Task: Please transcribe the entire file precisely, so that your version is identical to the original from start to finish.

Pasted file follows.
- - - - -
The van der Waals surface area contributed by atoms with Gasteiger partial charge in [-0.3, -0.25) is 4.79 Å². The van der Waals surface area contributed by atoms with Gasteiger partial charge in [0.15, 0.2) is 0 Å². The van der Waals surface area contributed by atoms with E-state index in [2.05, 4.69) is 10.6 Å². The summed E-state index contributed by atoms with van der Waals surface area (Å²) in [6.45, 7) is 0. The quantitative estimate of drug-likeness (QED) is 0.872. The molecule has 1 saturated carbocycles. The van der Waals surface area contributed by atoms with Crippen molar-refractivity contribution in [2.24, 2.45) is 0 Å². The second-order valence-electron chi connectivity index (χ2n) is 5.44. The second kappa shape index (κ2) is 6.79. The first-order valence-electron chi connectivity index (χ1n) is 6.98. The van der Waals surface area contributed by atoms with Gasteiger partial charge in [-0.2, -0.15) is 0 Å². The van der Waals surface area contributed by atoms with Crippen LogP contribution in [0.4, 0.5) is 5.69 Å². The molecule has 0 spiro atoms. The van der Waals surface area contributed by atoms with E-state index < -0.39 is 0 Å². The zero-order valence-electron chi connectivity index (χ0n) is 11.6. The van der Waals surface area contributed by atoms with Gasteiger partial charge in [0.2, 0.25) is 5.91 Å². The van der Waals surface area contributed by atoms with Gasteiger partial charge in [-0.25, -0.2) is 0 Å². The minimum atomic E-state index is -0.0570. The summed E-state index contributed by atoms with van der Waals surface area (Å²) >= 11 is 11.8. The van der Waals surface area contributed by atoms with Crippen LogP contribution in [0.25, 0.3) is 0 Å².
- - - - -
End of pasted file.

The van der Waals surface area contributed by atoms with Gasteiger partial charge in [-0.3, -0.25) is 4.79 Å². The van der Waals surface area contributed by atoms with Gasteiger partial charge in [0.15, 0.2) is 0 Å². The van der Waals surface area contributed by atoms with E-state index in [2.05, 4.69) is 10.6 Å². The summed E-state index contributed by atoms with van der Waals surface area (Å²) in [6.45, 7) is 0. The quantitative estimate of drug-likeness (QED) is 0.872. The molecule has 1 saturated carbocycles. The van der Waals surface area contributed by atoms with Crippen molar-refractivity contribution in [2.24, 2.45) is 0 Å². The second-order valence-electron chi connectivity index (χ2n) is 5.44. The second kappa shape index (κ2) is 6.79. The first-order valence-electron chi connectivity index (χ1n) is 6.98. The van der Waals surface area contributed by atoms with Gasteiger partial charge in [-0.2, -0.15) is 0 Å². The van der Waals surface area contributed by atoms with Crippen LogP contribution in [0.4, 0.5) is 5.69 Å². The molecule has 0 spiro atoms. The van der Waals surface area contributed by atoms with E-state index < -0.39 is 0 Å². The zero-order valence-electron chi connectivity index (χ0n) is 11.6. The van der Waals surface area contributed by atoms with Gasteiger partial charge in [0.2, 0.25) is 5.91 Å². The van der Waals surface area contributed by atoms with Gasteiger partial charge in [-0.25, -0.2) is 0 Å². The minimum atomic E-state index is -0.0570. The summed E-state index contributed by atoms with van der Waals surface area (Å²) >= 11 is 11.8. The van der Waals surface area contributed by atoms with Crippen LogP contribution in [0.25, 0.3) is 0 Å².